The Production 700 class is a completely different class then 2012. Production 700 up until this year was dominated by the quickly fading Yamaha Rhino. The Rhino just doesn’t have the ability to compete with the newer and lighter machines of today and for 2013 we are seeing a changing of the guard with the Polaris RZR 570 becoming the platform of choice. We would see a total of 4 RZR 570’s at round 1 with talks of more showing up for round 2. This is bitter sweet news for the 2012 Production 700 champion Cody Rahders who last year with the help of, Polaris, and Cognito Motorsports showed up with the only 570 in competition on the west coast. The haters came out in full force and those competing against the 570 weren’t the least bit worried, that was until round 3 when Cody began to show signs of having an extremely quick machine. Coupled with his experienced off-road racing talents Cody put on a clinic for the rest of the season securing yet another championship for Polaris and paving the way for others to get into WORCS at an even more affordable price tag then before. With an MSRP of less than $10,000.00 you can be racing at a highly competitive level at WORCS for just a few more thousand. Cody’s performance opened up the eyes of many and now this year he has spawned his own worst enemies. Despite having some obvious tuning issues this first round he was still able to hold on for a second place finish while Michael Bunyea in one of those new RZR 570’s would run a tremendous first round race and take home the victory. Matt Hancock would round out the podium for the Production 700 class.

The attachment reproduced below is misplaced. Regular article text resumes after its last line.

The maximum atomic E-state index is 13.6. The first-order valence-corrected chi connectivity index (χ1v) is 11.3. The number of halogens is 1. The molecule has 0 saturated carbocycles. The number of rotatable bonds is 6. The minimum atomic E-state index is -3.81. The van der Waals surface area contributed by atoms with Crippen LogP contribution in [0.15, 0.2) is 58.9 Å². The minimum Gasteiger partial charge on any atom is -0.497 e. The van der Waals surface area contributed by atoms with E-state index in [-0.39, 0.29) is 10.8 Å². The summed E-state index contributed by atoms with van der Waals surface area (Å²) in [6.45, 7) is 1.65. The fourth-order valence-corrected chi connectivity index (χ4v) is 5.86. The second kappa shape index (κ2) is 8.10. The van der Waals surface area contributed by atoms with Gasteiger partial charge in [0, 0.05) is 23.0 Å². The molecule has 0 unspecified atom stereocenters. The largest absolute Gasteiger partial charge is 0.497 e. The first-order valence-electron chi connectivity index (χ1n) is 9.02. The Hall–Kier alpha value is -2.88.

With the first race out of the way the premier Pro UTV class and Production 1000 class racers were staged and waiting for their chance to claim glory. 2012 Production 1000 Champion Ryan Piplic who we are proud to say is now sporting colors was staged in his brand new Cognito Motorsports built RZR XP900. Not to be outdone or out machined were RJ Anderson and Beau Barron who also both had new machines built during the off-season. Beau and RJ teamed up under the Holz Racing Products camp for 2013 and are now sharing similar set ups in suspension and chassis thus giving Beau Barron a much better machine for the 2013 season. This new machine would prove to be just what the doctor ordered as Barron would shoot off the line capturing the hole shot and then never look back until crossing the finish line. Barron would lead from flag to flag with the champ hot on his tail for most of the race. Piplic drove like a man possessed but just didn’t seam to be able to real the multi-time ATV champion in. Late in the race Piplic would be forced to limp his car to the pits after a wheel would come all the way off leaving the wheel studs completely sheared. He would make the repairs necessary and get his car back out to complete the race and avoid the dreaded DNF. The same couldn’t be said for factory Polaris racer RJ Anderson. A staging mistake would leave RJ and his new Holz / LoanMart / Walker Evans racing RZR in a terrible starting position despite qualifying 2nd in friday’s qualifier. Angry but with no time to contest Anderson would do what any other racer does and thats fight his way to the top the old fashioned way. But just as RJ began to make his move into the top 3 his car would instantly cut out and shut off never to be restarted. It was not the way the 2012 season championship runner up wanted to kick off the season. 2013 is a different year and it comes with a different approach for Anderson. Due to upcoming scheduling conflicts with his pro truck racing career RJ will not be able to compete for a WORCS season title. Instead he is racing for wins and glory so even though his DNF in round 1 hurts, it doesn’t necessarily affect his season as much as it would for others in his class.